The latest in an ongoing series of designer, architect and artist collaborations saw Vitra team up with Virgil Abloh. Architect, DJ, engineer, university lecturer, artist, entrepreneur and artistic director at Louis Vuitton, Virgil has captured an entire generation with his unique creative talents, making him the perfect partner for cutting-edge brand, Vitra.
Virgil is known for pushing boundaries. A child of Ghanaian immigrants who was raised in a Chicago suburb, he succeeds in designing luxury fashion while simultaneously raising questions about its legitimacy.
"To me, design has the inherent idea of being a bridge from the past, with an eye towards the future", explains Abloh.
"His aim is to share knowledge with others. He does this in a way that is easily understood, appealing and highly accessible", says Nora Fehlbaum, Vitra CEO. Her motivation for the collaboration with Abloh was his open approach towards a younger audience and to generate new excitement. After initial discussions, it was clear the joint project would be targeted towards the emerging generation.
Before developing three spin-off products inspired by ‘futuristic living environments’, an installation, TWENTYTHIRTYFIVE, launched, initially at Zaha Hadid’s Fire Station, before travelling to the newly opened Vitra showroom in New York. The engaging exhibit focused on the interaction between an adolescent and his home surroundings.
On one hand, it looked at how the evolution of technology and changes in society might affect our homes, touching on themes including sustainability by means of recycling, dematerialisation and overabundance. Or, as Abloh suggests: “It’s arguable whether we will even have a need for furniture by 2035.”
On the other hand, it addressed the degree to which our environment influences our life path, our tastes and the decisions we make over time. Drawing on this idea, Virgil created a very personal ‘residential biography’ of a fictitious teenager from the year 2019, following his journey into 2035.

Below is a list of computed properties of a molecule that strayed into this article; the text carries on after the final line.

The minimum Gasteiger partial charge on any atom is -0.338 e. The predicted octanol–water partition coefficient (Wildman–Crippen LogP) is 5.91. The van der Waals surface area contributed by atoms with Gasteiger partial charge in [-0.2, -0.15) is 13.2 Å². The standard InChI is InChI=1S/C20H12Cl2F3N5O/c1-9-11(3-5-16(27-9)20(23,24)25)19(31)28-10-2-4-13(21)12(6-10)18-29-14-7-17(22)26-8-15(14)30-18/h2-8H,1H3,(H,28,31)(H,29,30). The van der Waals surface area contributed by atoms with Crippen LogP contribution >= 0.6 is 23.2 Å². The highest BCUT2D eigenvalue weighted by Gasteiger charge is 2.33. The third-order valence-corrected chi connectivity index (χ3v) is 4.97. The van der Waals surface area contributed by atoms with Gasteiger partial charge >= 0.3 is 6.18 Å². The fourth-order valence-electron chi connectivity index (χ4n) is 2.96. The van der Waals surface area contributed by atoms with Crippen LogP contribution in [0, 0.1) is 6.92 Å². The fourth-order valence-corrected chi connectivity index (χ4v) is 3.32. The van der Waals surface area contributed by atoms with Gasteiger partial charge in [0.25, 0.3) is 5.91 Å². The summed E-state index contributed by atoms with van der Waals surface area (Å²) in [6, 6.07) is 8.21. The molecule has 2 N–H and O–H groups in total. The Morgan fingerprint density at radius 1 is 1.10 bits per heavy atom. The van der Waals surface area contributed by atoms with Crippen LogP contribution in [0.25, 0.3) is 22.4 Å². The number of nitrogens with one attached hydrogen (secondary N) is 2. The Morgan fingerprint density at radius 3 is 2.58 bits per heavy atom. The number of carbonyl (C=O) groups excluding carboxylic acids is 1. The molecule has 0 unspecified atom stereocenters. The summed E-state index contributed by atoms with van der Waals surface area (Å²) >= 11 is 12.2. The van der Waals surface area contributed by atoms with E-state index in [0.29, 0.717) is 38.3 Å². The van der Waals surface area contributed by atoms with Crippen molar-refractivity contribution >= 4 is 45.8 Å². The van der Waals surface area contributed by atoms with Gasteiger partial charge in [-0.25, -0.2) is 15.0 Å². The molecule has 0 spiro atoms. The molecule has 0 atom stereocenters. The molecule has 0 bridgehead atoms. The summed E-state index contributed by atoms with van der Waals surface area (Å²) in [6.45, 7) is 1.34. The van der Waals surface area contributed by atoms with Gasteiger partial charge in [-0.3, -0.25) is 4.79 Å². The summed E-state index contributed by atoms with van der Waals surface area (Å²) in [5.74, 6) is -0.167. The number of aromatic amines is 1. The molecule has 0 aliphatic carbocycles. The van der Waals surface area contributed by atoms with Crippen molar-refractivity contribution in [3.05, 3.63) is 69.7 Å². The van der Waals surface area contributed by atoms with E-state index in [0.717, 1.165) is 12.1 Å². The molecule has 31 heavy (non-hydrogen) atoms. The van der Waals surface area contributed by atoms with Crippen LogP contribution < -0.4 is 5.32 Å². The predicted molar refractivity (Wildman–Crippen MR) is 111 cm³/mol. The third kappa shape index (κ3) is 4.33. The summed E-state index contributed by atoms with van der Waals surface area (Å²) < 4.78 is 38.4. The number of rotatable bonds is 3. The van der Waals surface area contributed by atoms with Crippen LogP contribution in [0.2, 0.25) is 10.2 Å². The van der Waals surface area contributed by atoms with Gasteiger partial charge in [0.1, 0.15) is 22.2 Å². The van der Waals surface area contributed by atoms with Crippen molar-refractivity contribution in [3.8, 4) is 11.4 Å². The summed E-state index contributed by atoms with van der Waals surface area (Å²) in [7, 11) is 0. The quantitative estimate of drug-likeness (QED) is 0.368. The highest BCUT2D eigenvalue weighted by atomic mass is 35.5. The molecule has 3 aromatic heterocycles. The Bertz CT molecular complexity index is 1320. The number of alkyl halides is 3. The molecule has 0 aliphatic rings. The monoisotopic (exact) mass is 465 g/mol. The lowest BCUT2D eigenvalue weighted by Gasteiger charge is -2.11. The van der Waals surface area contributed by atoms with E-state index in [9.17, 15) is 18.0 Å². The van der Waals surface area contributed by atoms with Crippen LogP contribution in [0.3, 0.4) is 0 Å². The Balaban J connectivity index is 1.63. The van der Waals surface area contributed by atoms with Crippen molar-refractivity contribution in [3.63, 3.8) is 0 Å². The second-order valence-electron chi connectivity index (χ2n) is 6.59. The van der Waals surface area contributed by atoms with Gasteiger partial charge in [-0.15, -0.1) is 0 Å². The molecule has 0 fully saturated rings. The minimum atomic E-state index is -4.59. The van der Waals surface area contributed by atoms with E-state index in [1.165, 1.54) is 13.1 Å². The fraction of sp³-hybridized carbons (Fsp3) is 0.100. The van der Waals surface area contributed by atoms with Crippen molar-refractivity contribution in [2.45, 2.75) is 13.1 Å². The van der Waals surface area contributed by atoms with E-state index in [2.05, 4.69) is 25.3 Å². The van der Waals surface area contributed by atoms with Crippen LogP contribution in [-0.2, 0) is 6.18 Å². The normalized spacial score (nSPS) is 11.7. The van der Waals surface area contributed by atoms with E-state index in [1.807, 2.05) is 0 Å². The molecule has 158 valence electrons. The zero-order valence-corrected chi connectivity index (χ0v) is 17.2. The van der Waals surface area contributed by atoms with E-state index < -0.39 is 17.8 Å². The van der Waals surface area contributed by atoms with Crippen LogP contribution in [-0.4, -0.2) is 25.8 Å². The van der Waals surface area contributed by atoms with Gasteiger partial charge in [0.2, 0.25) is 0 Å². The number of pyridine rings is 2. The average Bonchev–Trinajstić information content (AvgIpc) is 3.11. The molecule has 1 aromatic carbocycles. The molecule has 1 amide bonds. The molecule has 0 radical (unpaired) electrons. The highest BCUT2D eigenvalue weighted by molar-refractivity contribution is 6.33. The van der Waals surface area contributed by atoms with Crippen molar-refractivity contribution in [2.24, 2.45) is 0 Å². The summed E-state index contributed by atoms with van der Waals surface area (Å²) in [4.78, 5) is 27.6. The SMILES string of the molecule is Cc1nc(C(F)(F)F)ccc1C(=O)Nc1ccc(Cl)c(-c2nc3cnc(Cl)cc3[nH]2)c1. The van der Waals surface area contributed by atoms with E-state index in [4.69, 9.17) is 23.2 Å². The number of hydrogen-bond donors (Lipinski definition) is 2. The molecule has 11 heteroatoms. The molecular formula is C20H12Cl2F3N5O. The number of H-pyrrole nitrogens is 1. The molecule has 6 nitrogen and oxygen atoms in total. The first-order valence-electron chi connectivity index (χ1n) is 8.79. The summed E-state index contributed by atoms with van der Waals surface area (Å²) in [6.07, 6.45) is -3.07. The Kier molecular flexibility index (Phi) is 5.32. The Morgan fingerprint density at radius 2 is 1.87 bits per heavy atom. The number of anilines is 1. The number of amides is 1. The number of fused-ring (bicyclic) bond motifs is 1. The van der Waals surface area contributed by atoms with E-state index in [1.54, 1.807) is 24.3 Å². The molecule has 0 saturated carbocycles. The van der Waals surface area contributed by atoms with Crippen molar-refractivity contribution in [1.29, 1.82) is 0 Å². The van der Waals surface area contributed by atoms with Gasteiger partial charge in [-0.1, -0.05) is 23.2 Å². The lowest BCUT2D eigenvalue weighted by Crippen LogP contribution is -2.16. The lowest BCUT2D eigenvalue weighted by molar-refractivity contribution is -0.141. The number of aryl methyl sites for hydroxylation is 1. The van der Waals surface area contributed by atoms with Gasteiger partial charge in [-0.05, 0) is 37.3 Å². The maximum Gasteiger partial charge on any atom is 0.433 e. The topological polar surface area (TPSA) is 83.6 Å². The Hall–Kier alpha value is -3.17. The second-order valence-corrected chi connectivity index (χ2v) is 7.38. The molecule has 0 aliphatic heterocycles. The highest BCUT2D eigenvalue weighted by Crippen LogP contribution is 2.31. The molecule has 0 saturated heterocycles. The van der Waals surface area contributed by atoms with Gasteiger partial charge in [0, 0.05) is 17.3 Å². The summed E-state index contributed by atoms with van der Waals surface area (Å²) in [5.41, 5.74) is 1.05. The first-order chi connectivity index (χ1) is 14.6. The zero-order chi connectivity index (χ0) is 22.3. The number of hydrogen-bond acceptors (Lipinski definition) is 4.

The first section of the installation, titled ‘Past/Present’, portrayed a seemingly arbitrary collection of furniture and other items. It consisted of physical objects, colours and materials, viewed through a filter to create the illusion of a dream sequence. The displayed items included a Petite Potence lamp and Antony armchair by Jean Prouve, alongside designs by Charles and Ray Eames.
The second section, ‘Tomorrow’, looked ahead to the year 2035. Exploring both challenges of the future and bridges back to the past, familiar objects were altered to evoke the feeling of déjà vu.
Following the exhibition, the spin-off products include Ceramic Block – glazed ceramic objects that "take on a life of their own", Petite Potence – an update to Jean Prouve's wall lamp, which accentuates the 'industrial DNA' with an orange lacquer finish, and the Antony armchair – also by Jean Prouve and transformed with a plexiglass shell and supporting metal frame.
Discover more and buy a limited edition piece at vitra.com.